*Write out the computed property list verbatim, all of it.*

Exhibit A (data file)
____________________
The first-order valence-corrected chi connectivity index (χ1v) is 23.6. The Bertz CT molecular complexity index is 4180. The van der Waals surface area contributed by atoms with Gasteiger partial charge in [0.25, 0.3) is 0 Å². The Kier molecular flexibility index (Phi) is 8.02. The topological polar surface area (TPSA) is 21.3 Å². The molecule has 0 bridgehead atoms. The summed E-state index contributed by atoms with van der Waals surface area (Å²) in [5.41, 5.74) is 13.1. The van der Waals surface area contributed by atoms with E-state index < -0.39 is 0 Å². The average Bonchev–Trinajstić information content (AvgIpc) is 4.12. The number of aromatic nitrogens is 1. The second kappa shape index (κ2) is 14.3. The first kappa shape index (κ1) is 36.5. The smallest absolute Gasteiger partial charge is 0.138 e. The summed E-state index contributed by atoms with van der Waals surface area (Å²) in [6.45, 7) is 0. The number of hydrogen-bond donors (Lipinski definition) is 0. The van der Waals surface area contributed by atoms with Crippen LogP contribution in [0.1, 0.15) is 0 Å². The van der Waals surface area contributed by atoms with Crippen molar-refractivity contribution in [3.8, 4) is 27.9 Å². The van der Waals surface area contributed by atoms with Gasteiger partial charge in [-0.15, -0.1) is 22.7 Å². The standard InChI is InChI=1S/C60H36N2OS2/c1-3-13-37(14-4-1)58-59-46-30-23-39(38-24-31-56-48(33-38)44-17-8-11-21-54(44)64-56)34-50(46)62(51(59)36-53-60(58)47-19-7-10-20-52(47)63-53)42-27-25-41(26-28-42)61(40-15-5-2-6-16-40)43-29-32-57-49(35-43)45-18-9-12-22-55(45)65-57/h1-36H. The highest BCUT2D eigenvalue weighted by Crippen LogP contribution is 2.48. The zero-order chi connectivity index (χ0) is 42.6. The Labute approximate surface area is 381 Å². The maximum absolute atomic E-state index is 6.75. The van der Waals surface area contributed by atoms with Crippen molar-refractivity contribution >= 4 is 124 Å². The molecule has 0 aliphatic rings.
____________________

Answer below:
The first-order valence-corrected chi connectivity index (χ1v) is 23.6. The Bertz CT molecular complexity index is 4180. The van der Waals surface area contributed by atoms with Gasteiger partial charge in [0.25, 0.3) is 0 Å². The Kier molecular flexibility index (Phi) is 8.02. The topological polar surface area (TPSA) is 21.3 Å². The molecule has 0 bridgehead atoms. The summed E-state index contributed by atoms with van der Waals surface area (Å²) in [5.41, 5.74) is 13.1. The van der Waals surface area contributed by atoms with E-state index < -0.39 is 0 Å². The average Bonchev–Trinajstić information content (AvgIpc) is 4.12. The number of aromatic nitrogens is 1. The second kappa shape index (κ2) is 14.3. The first kappa shape index (κ1) is 36.5. The smallest absolute Gasteiger partial charge is 0.138 e. The summed E-state index contributed by atoms with van der Waals surface area (Å²) in [6.45, 7) is 0. The number of hydrogen-bond donors (Lipinski definition) is 0. The van der Waals surface area contributed by atoms with Crippen LogP contribution in [0.1, 0.15) is 0 Å². The van der Waals surface area contributed by atoms with Crippen molar-refractivity contribution in [3.8, 4) is 27.9 Å². The van der Waals surface area contributed by atoms with Gasteiger partial charge in [-0.15, -0.1) is 22.7 Å². The standard InChI is InChI=1S/C60H36N2OS2/c1-3-13-37(14-4-1)58-59-46-30-23-39(38-24-31-56-48(33-38)44-17-8-11-21-54(44)64-56)34-50(46)62(51(59)36-53-60(58)47-19-7-10-20-52(47)63-53)42-27-25-41(26-28-42)61(40-15-5-2-6-16-40)43-29-32-57-49(35-43)45-18-9-12-22-55(45)65-57/h1-36H. The highest BCUT2D eigenvalue weighted by Crippen LogP contribution is 2.48. The zero-order chi connectivity index (χ0) is 42.6. The Labute approximate surface area is 381 Å². The maximum absolute atomic E-state index is 6.75. The van der Waals surface area contributed by atoms with Crippen molar-refractivity contribution >= 4 is 124 Å². The molecule has 0 aliphatic rings.